I have had an absolutely wonderful birthday. I am so happy that Marco took off the day to spend it with me. We are about to go pick up my birthday cake from El Hada, the best heladeria in town. The cake is so delicious. It's butter cream and it's salty sweet. I love it. We are going to make tequeños tonight and drink some cusqueña beer and watch a movie. It is the perfect birthday for me.

I am also very thankful for all the birthday love I have gotten on facebook. It doesn't take much to write on someone's wall and tell them happy birthday and it makes the person's day whose birthday it is.

This picture is from Saturday night at the Muse. We danced Salsa!

Wednesday, November 14, 2012

Exchange a tweet for a real live Hello!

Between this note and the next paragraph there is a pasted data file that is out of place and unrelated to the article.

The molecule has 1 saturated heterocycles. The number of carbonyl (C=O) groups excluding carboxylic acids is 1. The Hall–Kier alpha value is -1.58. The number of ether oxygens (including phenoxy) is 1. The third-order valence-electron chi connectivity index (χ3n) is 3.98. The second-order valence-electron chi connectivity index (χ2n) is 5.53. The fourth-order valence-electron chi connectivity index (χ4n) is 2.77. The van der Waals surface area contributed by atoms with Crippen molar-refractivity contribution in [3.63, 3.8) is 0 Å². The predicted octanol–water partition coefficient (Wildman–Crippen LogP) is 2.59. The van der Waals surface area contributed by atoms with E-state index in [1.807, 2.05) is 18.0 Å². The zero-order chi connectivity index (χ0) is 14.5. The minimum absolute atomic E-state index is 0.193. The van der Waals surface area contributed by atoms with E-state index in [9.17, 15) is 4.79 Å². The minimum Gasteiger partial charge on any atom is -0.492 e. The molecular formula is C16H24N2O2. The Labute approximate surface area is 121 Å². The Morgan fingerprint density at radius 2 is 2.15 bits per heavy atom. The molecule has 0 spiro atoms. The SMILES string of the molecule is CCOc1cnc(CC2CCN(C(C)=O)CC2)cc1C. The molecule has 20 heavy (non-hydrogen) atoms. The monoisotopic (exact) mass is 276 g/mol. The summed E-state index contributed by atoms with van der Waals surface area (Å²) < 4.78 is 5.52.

Everyone has their tech products, myself included. I have a macbook that I bought used and refurbished from ebay for $500 in January of 2010. It's a 2006 macbook but it works fine. I don't have much battery life when it is not connected directly to a power source but that's fine because I usually use it at home or somewhere inside like a cafe or restaurant that has an outlet nearby. Anyway, mac products and personal devices are everywhere. It seems like every other person has an iphone and if it isn't an iphone it is a smartphone. I personally don't feel like I need an iphone and it is just a liability in Peru. I guess I technically have one because it takes pictures and if I had internet service I could access facebook and the internet but I don't so it's not a smartphone for me. Now, in terms of liability, American's are not safe from tech theft. It has risen a lot in the past few years in the States. My cousin in New York City was victim to a seriously violent robbing of his girlfriend's ipad that left him with a jaw wired shut and a knee injury. That's super scary. He ended up writing an article on it for the Wall Street Journal where he works. Hey, that's definitely a way to make a positive out of a negative. Mac and other companies are coming up with more security features so that devices cannot be activated or used if they are stolen but I don't think that is going to stop the second hand selling of all the items. People are smart and techies can get around applications.